Being involved with many boards, Denoyer said he encourages everyone to take part and help with events in the community.

“Get involved, plain and simple, just get involved,” he said. “Your life, your community is what you make of it, and the more you’re involved, the more you get out and experience, the better it’s going to be not only for the community, but for yourself as well. It helps you grow. It helps you grow as an individual and in the same token helps your community grow together also.”

Denoyer said he considers playing a part in making things happen more fun than actually watching events as a spectator.

“We love not only getting involved, but being a participant instead of just sitting on the sidelines and observing,” he said. “From the Chamber of Commerce events we’ve done for the last 10 years coming in costume to the duck races and 5Ks in different costume, it’s just been a lot of fun and just another level of commitment to your events, your organization and the community.”

As with many people his age, though, Denoyer and his wife are dealing with aging parents, and his mother-in-law is declining in health. Thus, the longtime Liberal resident is now moving to Northwest Kansas to be closer to his wife’s family just as they have been there for him the past decade.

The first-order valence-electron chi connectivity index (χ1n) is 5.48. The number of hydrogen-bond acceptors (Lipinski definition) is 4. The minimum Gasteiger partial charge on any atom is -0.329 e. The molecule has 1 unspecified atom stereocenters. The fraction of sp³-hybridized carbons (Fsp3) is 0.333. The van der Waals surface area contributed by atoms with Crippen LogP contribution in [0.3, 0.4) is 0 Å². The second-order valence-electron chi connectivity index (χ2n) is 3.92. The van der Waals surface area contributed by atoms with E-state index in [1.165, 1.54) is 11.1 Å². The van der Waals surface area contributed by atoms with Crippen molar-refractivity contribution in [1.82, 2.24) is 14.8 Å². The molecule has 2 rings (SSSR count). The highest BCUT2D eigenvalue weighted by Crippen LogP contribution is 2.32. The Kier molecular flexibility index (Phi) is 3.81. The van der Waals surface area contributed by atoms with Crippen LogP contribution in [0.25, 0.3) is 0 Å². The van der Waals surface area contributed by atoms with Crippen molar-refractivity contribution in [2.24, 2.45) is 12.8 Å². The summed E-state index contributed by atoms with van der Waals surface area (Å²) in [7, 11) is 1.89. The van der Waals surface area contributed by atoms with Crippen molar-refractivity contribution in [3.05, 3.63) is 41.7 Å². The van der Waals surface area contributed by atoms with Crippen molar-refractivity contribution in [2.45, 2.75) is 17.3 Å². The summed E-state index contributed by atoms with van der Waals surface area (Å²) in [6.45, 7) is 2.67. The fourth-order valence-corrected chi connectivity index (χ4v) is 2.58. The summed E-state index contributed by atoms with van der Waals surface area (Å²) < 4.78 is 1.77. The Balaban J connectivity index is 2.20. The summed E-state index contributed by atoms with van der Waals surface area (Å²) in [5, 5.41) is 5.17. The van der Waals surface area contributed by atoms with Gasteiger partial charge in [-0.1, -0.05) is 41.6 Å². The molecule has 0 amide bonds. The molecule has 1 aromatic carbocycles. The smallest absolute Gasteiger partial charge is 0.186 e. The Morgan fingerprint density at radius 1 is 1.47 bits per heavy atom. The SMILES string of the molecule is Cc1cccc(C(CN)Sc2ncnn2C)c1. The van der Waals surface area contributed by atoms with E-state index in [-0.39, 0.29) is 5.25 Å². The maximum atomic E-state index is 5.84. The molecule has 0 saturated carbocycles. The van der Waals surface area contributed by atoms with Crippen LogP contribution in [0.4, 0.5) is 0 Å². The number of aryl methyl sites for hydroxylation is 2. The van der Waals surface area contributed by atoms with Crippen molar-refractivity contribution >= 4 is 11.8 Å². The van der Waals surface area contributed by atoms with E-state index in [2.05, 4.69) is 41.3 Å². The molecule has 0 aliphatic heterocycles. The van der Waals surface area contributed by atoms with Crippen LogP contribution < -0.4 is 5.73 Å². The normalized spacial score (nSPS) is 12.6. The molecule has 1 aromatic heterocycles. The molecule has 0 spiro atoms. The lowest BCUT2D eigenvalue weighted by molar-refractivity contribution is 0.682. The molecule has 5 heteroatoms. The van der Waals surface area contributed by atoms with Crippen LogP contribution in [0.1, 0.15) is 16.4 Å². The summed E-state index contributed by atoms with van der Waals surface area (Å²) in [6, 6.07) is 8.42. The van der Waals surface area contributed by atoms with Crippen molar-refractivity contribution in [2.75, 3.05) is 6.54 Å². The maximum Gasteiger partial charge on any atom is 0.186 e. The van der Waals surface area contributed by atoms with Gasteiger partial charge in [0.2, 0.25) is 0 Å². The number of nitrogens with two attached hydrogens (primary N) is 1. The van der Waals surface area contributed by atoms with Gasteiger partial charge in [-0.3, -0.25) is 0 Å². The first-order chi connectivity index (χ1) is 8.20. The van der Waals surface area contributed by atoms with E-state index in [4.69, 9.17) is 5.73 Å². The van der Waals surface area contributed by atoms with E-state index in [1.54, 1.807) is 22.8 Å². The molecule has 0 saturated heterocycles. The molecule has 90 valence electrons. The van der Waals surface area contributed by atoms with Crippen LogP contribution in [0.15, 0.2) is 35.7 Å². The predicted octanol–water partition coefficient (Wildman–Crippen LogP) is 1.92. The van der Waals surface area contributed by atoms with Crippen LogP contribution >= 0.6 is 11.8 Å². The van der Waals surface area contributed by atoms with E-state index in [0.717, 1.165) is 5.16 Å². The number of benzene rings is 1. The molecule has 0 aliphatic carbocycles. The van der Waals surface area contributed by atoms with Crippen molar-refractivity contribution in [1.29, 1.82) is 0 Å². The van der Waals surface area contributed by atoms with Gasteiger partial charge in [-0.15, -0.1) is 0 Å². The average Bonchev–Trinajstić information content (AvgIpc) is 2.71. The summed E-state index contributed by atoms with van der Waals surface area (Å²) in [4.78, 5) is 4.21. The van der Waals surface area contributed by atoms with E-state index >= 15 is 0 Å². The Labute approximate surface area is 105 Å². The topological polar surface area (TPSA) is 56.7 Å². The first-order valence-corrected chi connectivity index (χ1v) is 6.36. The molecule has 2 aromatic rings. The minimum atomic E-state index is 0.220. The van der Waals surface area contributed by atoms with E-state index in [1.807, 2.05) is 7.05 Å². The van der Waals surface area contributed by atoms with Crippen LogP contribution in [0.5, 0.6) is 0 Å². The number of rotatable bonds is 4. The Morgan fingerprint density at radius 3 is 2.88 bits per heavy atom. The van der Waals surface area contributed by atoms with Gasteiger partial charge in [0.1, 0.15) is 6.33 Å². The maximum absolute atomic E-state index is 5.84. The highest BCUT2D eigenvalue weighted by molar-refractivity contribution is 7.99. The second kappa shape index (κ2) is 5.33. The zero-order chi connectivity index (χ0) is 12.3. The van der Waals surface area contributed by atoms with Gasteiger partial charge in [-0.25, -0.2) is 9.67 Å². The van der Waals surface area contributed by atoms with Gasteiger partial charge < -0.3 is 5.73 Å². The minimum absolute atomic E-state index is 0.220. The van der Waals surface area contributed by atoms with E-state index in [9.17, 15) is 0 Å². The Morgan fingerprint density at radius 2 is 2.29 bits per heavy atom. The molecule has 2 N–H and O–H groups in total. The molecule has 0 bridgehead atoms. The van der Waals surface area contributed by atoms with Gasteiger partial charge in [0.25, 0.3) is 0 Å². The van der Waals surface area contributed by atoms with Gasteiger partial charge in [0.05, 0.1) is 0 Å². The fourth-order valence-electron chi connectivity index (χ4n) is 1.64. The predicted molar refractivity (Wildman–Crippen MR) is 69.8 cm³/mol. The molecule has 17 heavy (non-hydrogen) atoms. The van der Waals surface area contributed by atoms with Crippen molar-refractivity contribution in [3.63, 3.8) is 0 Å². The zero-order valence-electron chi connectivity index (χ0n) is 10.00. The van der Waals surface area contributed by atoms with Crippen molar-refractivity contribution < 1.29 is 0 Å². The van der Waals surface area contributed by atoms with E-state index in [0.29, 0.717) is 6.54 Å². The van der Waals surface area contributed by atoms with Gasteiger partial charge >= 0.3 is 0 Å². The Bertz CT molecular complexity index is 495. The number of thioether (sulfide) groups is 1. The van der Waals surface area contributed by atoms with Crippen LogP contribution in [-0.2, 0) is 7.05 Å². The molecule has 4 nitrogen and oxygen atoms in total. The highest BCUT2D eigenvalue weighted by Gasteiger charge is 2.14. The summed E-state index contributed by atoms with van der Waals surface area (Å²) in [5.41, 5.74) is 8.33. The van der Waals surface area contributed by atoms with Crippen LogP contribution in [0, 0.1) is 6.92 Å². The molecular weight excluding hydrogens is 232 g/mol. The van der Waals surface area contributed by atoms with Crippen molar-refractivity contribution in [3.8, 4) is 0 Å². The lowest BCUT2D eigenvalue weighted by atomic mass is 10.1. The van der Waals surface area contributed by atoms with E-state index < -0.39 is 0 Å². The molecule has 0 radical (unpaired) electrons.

Denoyer’s last day at The Legend was May 31, and his first day on his new job was the following Monday, June 3.

“I’ve not skipped a heartbeat,” he said. “I’ll be a dispatcher for the Sheridan County Sheriff’s Office.”

Having spent the majority of his life in Southwest Kansas, Denoyer considers himself a part of the area.

“I basically have grown up here in Liberal even though I was not born and raised here,” he said. “I moved here as a 21-year-old kid and leaving as a 59-year-old man. Liberal’s been good to me. I’ve grown as an individual, grown as a person because of this community.”

Denoyer praised the community has called home and said anyone would fill welcome here.

“Liberal is a great community, and I would encourage anybody if you’re thinking about where to locate in Southwest Kansas, you can look at what Garden’s doing, you can look at what Dodge is doing, but you’ve got the personable people here in Liberal who will foster your dreams and your goals and help you achieve anything you want to accomplish,” he said. “It can be accomplished right here in Liberal.”

Denoyer said he is leaving the town he has called home for nearly four decades with many great memories.

“It’s amazing with the opportunities you have to work, the quality of life, opportunities to volunteer, opportunities to get involved in boards,” he said. “This place is really unique, and it’s just home.”